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Old 03-26-2011, 09:15 PM   #278
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Great idea! and I just happen to have some!
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Old 04-06-2011, 06:09 PM   #279
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More stuff

Moving on slowly..
My trailer had no underbelly when I bought it so I have do decide
1) Buy aluminum for an underbelly.
2) Salvage aluminum from the interior skin to fashion an underbelly.
I'm choosing 2).

First cut pieces to correct length and width.
Second, see about bending a curve on the edge.
Third, fit it and see if it looks like it will work.

Yes it looks like it will.
I'm going to go with it.
I'm thinking of painting the underbelly black. Maybe use some of that spray on underlining stuff.

I've been rattled by the window situation. One thing that I don't want to do is throw the windows back together and find out later that they leak. I've tried a few different things on the vista view glass windows and I've really taken a liking to butyl tape.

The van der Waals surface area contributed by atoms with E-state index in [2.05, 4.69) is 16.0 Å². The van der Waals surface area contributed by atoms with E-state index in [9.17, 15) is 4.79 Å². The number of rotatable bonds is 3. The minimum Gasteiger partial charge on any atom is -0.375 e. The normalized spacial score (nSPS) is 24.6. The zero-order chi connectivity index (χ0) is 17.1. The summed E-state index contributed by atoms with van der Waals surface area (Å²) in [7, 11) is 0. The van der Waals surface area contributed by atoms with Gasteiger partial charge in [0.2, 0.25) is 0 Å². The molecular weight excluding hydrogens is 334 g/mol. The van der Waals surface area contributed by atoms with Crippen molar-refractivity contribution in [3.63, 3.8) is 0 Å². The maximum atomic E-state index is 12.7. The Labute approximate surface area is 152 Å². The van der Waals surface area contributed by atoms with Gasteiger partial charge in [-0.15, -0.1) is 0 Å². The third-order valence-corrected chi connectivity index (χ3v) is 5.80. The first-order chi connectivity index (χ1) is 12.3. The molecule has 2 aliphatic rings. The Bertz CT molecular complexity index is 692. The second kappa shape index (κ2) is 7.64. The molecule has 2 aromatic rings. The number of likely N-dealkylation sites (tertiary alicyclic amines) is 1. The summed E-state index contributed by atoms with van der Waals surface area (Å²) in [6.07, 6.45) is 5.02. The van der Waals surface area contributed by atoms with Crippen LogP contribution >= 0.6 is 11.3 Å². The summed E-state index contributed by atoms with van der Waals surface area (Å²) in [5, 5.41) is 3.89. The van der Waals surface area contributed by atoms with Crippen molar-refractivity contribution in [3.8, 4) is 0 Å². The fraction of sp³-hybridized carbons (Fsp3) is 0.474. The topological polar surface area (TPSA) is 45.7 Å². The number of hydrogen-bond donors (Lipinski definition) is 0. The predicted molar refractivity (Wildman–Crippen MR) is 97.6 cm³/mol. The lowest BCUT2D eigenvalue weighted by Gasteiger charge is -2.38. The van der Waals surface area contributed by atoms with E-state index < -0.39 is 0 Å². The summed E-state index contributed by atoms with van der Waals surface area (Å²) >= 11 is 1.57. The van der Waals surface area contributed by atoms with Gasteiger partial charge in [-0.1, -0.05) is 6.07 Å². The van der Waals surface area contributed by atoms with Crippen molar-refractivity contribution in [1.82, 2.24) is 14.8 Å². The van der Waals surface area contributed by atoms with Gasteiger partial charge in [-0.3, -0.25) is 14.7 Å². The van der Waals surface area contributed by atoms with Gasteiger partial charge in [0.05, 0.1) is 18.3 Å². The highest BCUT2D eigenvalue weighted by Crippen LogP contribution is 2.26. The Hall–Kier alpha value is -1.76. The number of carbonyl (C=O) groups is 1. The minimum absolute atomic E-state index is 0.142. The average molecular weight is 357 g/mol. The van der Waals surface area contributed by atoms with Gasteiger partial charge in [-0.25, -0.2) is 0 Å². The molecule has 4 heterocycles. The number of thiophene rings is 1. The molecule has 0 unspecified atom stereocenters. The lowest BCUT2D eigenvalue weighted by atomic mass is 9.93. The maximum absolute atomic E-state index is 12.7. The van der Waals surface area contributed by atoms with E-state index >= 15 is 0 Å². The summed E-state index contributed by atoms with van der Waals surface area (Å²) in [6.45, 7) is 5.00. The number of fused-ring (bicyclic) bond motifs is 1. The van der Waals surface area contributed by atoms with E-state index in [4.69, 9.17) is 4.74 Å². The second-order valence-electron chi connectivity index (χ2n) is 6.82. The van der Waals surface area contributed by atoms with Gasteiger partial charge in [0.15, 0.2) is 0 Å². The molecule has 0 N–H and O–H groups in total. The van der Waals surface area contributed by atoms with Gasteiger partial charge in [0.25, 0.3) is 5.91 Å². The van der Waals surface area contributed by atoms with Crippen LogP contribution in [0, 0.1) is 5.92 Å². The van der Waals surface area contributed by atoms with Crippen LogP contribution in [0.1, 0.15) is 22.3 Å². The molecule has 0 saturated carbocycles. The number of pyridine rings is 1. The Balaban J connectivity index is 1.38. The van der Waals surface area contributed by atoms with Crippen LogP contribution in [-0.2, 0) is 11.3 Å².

Def will add on some vulcum later, but one piece of butyl tape between the glass and window and more butyl tape stuffed around the inside edges held up great through the last two big rainstorms here.
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Old 04-06-2011, 07:07 PM   #280
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Daniel now you've got me really curious. If you are using your interior skins to fab up a belly pan, what the heck are you going to do for inetrior skins?
I'm a bit disappointed, youv'e done so well at the full monte so far with new frame, axles, floor, converter and wiring and now that it's coming to the parts that everyone one can see you seem to be cutting corners.